In Sheikh Mohammed Abdullah Al Thani's daily update on his climb for antimalarial charities, he travels to Nairobi ahead of his Mt Kilimanjaro ascent.
Preparing for the climb
As we sat in the comfort of the airport eagerly awaiting our boarding call, I couldn't help but ask myself what Mt Kilimanjaro meant to me. Masoud and I have been together on many an adventure, including a climb to the base camp of Mt Everest last year, but this would be our first attempt at conquering a peak - the tallest in Africa, at that. Standing atop Mt Kilimanjaro would be the fulfilment of a dream; the first of the famed seven summits that I could check off the bucket list I've been adding to for years now.
We spent our five-hour flight to Nairobi reviewing the next day's schedule and thinking of things we wanted to do when we reached the summit. Masoud's attempt at the world's highest chicken dance was firmly on the list, now that we had met our fundraising target to support the fight against malaria through our friends and followers on the internet. As the clock approached seven in the evening, we began our descent into Nairobi. Our connecting flight was delayed for a reason that drove home just how deep in the heart of Africa we truly were: an almost two-metre-long snake slithering underneath our aeroplane. The dangers of sleeping in tents on our way to the summit suddenly became a reality. If even the airport wasn't safe from a snake, what were we to expect in the untamed forests that surround Mt Kilimanjaro?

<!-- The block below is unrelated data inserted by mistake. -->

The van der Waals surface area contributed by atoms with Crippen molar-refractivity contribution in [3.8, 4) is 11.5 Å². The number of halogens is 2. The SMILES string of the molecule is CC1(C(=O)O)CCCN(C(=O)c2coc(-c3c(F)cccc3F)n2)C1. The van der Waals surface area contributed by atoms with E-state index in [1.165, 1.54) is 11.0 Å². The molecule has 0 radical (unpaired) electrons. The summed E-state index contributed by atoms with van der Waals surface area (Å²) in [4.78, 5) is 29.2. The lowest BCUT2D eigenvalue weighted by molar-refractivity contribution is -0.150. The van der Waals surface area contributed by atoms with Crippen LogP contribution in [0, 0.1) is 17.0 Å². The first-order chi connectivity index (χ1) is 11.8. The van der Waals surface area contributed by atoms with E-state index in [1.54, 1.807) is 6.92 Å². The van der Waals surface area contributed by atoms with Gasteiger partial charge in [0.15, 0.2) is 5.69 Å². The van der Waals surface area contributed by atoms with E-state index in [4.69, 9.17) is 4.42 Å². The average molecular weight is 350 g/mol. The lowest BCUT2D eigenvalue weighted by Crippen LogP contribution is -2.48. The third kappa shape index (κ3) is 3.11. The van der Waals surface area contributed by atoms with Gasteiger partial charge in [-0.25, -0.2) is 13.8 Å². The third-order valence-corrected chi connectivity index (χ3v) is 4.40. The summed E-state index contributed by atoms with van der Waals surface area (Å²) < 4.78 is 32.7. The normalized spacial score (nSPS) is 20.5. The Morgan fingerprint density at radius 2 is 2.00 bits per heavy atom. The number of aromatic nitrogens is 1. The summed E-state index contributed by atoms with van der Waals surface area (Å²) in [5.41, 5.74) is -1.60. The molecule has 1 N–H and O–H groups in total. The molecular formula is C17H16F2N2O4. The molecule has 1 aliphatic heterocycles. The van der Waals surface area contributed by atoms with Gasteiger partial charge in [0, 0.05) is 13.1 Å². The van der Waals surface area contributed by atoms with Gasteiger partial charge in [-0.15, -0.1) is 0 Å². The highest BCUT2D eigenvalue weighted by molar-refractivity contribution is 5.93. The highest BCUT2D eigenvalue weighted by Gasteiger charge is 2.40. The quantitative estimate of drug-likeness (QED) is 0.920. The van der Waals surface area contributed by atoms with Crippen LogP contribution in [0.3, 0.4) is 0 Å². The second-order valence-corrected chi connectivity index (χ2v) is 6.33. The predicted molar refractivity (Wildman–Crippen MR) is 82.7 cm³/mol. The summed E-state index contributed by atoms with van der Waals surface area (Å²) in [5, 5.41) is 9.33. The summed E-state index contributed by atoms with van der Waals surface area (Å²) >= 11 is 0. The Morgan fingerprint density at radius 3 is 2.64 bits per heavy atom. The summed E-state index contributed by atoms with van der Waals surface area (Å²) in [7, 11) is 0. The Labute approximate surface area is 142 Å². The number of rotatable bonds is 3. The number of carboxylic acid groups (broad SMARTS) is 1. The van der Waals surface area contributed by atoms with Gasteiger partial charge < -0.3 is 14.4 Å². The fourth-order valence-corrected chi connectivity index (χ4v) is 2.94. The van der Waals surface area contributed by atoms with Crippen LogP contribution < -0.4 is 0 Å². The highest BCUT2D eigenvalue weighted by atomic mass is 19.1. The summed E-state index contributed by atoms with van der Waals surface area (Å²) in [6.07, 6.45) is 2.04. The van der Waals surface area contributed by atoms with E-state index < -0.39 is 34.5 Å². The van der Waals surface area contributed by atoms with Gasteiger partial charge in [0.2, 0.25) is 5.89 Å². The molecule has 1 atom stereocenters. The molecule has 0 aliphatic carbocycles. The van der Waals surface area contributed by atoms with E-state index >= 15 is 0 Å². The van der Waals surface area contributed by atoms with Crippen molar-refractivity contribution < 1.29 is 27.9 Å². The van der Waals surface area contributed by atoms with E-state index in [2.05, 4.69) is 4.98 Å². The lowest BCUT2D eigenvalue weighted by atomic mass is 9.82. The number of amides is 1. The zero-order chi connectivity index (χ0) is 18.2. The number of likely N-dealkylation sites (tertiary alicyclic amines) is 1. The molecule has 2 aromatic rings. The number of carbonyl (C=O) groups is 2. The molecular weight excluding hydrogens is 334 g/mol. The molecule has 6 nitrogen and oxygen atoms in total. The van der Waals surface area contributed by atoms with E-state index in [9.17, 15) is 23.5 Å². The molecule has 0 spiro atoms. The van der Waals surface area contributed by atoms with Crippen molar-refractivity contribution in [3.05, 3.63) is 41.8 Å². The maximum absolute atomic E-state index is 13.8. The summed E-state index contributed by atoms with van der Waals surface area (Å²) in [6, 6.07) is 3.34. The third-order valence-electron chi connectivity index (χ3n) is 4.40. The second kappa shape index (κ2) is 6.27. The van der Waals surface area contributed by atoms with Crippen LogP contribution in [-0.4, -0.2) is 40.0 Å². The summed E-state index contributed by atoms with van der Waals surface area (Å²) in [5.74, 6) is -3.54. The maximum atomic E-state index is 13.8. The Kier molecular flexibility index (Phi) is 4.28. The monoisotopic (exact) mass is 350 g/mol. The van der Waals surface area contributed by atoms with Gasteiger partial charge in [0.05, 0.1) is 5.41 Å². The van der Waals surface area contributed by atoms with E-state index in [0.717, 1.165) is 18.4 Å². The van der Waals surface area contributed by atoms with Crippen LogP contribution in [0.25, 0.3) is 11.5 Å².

A good 15 minutes went by as a group of men gathered the courage to chase the snake away with bamboo sticks and we were soon guided towards the plane. "Jambo!" said the flight attendant with a great big smile as we stepped on board the last luxury of our journey, the flight to Kilimanjaro. Although the airport lay just 30km south-east of the peak, there wasn't much to see in the pitch darkness of midnight when we stepped off the aircraft. Our first sight of Kili, as we'd now come to affectionately call it, would have to wait for daybreak.
It was around one in the morning by the time we'd arrived at our hotel in the city of Moshi, which, at 910 meters above sea level, would be the starting point of our climb. The city is home to the Maasai tribes that have lived at the foot of the mountain for generations, but has developed significantly over the last few years. We chose to end day one with a chicken sandwich from the coffee shop at the hotel, which was admittedly the strangest I'd ever tasted, before getting some much-needed rest. We had just over four hours of sleep ahead of us before we'd need to wake up and prepare our climbing gear for the five-day climb to the summit.
Follow more of Sheikh Al Thani's adventures at www.musafir.com.